Consumers will also feel pressure from higher oil prices, the combination of frozen income tax thresholds and still-high inflation, and a deteriorating labour market. Unemployment is now forecast to peak at 4.8% next year, up from July’s forecast of a 4% to 4.5% peak in 2023.
Taking these supports and pressures into account, consumer spending is now expected to grow 0.7% this year (an upgrade from the flat 0% expected in the Summer Forecast), another 0.7% in 2024 (slightly up from 0.6%) and 1.7% in 2025 (no change).
Martin Beck, Chief Economic Advisor to the EY ITEM Club, adds: “While recent industry surveys have been fairly gloomy about the UK economy, there have been enough positive developments, including upwards revisions to past data, to lift the mood music and reduce the danger of recession becoming a self-fulfilling prophecy. There are still prominent risks to the forecast though, including potential volatility in both oil and gas prices and tighter financial conditions. And, with an election approaching, the future path of government fiscal policy isn’t clear beyond 2025, presenting a significant unknown to the longer-term forecast.”
The EY ITEM Club continues to expect house prices to fall by around 10% from their highest to lowest points, with a flatlining expected in 2023 before a 4% fall in 2024 as high borrowing costs apply downward pressure on demand. The market is still expected to avoid a serious price correction, helped by forbearance from lenders and the fact that the ratio of house prices to average incomes has fallen.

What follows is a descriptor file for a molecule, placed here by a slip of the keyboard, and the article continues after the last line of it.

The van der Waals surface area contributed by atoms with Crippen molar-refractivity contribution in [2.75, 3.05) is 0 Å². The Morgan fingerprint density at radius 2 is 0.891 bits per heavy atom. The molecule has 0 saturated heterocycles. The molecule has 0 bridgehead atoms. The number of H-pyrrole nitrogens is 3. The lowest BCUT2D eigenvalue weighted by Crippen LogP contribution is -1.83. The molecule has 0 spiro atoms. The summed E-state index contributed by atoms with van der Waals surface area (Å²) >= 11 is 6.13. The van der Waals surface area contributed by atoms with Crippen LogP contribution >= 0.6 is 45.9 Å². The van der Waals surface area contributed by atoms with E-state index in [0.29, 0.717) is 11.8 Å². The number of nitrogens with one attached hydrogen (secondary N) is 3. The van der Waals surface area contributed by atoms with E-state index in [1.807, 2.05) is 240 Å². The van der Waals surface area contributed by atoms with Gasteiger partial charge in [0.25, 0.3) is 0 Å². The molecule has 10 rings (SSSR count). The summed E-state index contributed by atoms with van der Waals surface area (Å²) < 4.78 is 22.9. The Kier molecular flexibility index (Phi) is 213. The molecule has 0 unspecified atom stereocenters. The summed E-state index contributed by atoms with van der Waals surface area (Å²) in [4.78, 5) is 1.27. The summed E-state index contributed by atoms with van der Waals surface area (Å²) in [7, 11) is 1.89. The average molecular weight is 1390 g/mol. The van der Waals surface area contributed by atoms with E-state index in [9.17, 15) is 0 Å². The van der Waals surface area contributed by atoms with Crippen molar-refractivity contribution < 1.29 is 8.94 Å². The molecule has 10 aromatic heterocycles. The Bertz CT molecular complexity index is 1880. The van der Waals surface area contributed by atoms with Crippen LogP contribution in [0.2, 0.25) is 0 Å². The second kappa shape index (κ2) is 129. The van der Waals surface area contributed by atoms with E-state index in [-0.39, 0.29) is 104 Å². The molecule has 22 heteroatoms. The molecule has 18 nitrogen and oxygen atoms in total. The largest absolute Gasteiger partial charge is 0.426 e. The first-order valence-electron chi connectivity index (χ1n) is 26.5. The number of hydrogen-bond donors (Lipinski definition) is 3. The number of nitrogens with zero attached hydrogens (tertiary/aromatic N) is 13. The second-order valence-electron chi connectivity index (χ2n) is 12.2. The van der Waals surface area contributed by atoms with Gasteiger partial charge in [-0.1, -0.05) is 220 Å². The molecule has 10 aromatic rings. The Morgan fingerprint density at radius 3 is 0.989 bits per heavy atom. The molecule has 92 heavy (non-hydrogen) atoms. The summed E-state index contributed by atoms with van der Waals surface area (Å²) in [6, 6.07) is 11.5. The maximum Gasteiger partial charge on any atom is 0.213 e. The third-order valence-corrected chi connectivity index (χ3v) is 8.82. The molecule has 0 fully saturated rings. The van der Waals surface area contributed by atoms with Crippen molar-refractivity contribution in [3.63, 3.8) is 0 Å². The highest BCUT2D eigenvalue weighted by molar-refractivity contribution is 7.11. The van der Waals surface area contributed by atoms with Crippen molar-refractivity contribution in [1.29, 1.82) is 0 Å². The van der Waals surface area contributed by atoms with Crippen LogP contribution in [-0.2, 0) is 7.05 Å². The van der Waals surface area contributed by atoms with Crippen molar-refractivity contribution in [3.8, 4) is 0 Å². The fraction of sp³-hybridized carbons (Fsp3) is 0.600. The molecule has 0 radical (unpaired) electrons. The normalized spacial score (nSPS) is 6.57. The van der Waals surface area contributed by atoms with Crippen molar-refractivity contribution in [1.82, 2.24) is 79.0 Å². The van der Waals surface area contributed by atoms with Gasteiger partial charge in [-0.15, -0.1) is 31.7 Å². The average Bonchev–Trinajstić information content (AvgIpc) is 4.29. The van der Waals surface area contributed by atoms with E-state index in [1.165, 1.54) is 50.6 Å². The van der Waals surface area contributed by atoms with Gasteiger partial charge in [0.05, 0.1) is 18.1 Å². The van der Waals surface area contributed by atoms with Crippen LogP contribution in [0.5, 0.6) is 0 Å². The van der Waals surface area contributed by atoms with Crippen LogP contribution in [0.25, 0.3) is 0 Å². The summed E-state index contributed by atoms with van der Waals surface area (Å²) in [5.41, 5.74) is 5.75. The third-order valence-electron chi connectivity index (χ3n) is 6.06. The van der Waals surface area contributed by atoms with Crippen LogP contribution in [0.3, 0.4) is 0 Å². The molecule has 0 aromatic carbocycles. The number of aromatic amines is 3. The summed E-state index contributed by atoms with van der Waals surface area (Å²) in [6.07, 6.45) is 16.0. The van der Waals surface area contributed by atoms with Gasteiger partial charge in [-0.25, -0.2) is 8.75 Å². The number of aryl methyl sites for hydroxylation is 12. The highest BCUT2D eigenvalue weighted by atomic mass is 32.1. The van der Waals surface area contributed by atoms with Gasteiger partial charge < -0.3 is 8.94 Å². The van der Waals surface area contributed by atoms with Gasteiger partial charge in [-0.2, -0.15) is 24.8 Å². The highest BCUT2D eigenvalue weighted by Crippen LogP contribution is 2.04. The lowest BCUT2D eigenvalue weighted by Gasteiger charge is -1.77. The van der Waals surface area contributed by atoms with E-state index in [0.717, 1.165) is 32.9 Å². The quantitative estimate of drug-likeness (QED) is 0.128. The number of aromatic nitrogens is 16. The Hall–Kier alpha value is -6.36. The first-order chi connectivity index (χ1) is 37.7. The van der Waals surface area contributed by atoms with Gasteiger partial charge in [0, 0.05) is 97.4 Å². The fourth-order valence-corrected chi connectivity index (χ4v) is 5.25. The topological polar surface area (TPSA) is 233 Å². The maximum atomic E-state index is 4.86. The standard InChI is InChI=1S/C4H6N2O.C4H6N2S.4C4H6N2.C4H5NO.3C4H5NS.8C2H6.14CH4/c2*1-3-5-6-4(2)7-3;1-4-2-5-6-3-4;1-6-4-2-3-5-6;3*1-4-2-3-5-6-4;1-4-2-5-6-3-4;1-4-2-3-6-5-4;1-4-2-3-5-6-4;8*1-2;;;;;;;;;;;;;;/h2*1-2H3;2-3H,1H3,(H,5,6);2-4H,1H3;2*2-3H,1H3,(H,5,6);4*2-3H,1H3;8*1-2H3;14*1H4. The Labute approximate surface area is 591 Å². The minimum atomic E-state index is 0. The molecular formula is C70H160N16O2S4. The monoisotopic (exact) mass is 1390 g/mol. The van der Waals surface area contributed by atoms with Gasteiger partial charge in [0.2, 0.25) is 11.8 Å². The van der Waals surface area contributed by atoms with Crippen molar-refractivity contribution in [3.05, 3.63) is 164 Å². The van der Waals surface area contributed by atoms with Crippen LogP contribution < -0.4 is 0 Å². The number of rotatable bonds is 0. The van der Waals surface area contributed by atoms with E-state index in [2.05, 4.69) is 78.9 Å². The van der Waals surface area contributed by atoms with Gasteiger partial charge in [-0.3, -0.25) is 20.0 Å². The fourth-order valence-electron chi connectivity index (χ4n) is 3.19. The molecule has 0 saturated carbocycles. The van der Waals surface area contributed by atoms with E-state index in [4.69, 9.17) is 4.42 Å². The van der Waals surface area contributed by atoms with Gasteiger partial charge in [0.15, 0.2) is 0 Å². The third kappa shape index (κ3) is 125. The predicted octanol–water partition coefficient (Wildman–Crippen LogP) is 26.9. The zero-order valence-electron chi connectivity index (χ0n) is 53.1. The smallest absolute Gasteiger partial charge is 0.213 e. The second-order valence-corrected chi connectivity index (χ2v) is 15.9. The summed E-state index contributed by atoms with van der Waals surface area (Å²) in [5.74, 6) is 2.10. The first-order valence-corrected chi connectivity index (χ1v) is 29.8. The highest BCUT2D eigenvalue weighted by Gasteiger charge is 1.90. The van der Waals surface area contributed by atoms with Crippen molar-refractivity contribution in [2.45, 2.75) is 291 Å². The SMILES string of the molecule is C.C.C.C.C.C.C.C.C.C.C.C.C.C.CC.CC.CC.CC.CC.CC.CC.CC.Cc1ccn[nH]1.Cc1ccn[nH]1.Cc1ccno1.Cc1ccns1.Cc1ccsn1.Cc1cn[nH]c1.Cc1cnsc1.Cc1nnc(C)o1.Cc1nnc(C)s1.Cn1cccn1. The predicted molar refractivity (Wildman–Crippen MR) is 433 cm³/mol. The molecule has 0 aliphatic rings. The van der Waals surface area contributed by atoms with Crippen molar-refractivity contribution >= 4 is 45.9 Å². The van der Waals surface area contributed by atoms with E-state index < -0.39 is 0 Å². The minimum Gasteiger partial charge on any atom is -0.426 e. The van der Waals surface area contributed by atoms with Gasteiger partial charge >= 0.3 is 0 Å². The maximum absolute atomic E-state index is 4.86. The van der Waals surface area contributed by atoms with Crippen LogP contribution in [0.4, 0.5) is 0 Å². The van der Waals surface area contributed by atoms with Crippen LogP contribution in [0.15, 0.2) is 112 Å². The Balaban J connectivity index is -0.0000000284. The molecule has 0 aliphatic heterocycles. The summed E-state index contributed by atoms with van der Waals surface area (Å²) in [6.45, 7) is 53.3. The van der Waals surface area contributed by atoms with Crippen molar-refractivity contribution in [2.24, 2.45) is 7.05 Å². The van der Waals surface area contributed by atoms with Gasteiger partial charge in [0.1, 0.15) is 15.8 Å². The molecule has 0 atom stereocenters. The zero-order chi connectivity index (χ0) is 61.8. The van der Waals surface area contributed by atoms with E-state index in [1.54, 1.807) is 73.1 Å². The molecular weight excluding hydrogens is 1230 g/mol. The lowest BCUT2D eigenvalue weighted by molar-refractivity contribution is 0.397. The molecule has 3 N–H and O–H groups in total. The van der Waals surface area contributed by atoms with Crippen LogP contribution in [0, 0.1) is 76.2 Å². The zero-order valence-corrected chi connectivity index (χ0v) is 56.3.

Business investment continues to offer encouragement
The EY ITEM Club notes that business investment grew significantly in the first half of 2023, but that high interest rates and a low-growth economy mean the recent pace of investment growth is unlikely to be sustained. Nonetheless, given the strength of the improvement at the start of the year, the EY ITEM Club has upgraded its 2023 business investment growth forecast to 5.9% from the 1.4% growth expected in the Summer Forecast. This would be the fastest rate of growth since 2016, excluding the post-pandemic bounce back seen in 2022.
The EY ITEM Club adds that, despite higher interest rates, deleveraging by UK companies and relatively limited refinancing needs for market-based debt suggests that, on the whole, UK companies won’t face serious financial stress. The EY ITEM Club expects a modest fallback in investment in 2024, with a contraction of around 0.5%.